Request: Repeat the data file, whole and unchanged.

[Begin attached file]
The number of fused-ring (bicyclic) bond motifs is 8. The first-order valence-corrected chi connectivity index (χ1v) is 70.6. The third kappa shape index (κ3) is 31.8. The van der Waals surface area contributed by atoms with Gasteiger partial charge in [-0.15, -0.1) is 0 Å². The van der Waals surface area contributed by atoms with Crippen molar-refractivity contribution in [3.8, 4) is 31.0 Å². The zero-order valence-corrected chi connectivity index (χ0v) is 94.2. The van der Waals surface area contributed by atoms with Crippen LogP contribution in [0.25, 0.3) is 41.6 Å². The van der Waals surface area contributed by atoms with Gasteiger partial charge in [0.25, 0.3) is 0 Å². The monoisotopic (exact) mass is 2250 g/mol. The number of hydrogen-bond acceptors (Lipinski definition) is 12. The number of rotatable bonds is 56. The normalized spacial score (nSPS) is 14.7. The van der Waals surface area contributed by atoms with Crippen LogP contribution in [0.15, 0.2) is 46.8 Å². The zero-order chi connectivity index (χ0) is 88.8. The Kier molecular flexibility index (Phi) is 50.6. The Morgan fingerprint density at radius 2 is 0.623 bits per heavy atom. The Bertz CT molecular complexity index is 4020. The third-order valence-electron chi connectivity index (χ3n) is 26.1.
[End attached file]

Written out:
The number of fused-ring (bicyclic) bond motifs is 8. The first-order valence-corrected chi connectivity index (χ1v) is 70.6. The third kappa shape index (κ3) is 31.8. The van der Waals surface area contributed by atoms with Gasteiger partial charge in [-0.15, -0.1) is 0 Å². The van der Waals surface area contributed by atoms with Crippen molar-refractivity contribution in [3.8, 4) is 31.0 Å². The zero-order valence-corrected chi connectivity index (χ0v) is 94.2. The van der Waals surface area contributed by atoms with Crippen LogP contribution in [0.25, 0.3) is 41.6 Å². The van der Waals surface area contributed by atoms with Gasteiger partial charge in [0.25, 0.3) is 0 Å². The monoisotopic (exact) mass is 2250 g/mol. The number of hydrogen-bond acceptors (Lipinski definition) is 12. The number of rotatable bonds is 56. The normalized spacial score (nSPS) is 14.7. The van der Waals surface area contributed by atoms with Crippen LogP contribution in [0.15, 0.2) is 46.8 Å². The zero-order chi connectivity index (χ0) is 88.8. The Kier molecular flexibility index (Phi) is 50.6. The Morgan fingerprint density at radius 2 is 0.623 bits per heavy atom. The Bertz CT molecular complexity index is 4020. The third-order valence-electron chi connectivity index (χ3n) is 26.1.